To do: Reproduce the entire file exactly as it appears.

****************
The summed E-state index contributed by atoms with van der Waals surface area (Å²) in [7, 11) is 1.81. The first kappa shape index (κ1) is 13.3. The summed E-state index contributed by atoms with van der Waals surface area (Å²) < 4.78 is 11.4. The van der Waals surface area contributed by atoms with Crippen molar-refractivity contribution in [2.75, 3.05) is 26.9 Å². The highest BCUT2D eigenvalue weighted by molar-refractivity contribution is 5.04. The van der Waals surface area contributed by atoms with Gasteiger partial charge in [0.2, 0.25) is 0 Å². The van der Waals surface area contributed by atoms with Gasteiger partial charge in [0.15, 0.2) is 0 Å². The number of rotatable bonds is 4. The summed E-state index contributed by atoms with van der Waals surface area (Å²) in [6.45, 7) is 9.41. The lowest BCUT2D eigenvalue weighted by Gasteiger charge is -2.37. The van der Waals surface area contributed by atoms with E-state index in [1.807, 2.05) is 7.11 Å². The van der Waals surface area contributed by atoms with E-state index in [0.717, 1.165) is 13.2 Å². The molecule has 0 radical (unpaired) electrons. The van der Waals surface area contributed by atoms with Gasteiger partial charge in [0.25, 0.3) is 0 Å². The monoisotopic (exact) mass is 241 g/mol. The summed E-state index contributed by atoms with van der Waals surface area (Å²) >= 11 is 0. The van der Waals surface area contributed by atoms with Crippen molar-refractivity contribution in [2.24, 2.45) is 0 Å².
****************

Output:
The summed E-state index contributed by atoms with van der Waals surface area (Å²) in [7, 11) is 1.81. The first kappa shape index (κ1) is 13.3. The summed E-state index contributed by atoms with van der Waals surface area (Å²) < 4.78 is 11.4. The van der Waals surface area contributed by atoms with Crippen molar-refractivity contribution in [2.75, 3.05) is 26.9 Å². The highest BCUT2D eigenvalue weighted by molar-refractivity contribution is 5.04. The van der Waals surface area contributed by atoms with Gasteiger partial charge in [0.2, 0.25) is 0 Å². The van der Waals surface area contributed by atoms with Gasteiger partial charge in [0.15, 0.2) is 0 Å². The number of rotatable bonds is 4. The summed E-state index contributed by atoms with van der Waals surface area (Å²) in [6.45, 7) is 9.41. The lowest BCUT2D eigenvalue weighted by Gasteiger charge is -2.37. The van der Waals surface area contributed by atoms with E-state index in [1.807, 2.05) is 7.11 Å². The van der Waals surface area contributed by atoms with E-state index in [0.717, 1.165) is 13.2 Å². The molecule has 0 radical (unpaired) electrons. The van der Waals surface area contributed by atoms with Gasteiger partial charge in [0.25, 0.3) is 0 Å². The monoisotopic (exact) mass is 241 g/mol. The summed E-state index contributed by atoms with van der Waals surface area (Å²) >= 11 is 0. The van der Waals surface area contributed by atoms with Crippen molar-refractivity contribution in [2.24, 2.45) is 0 Å².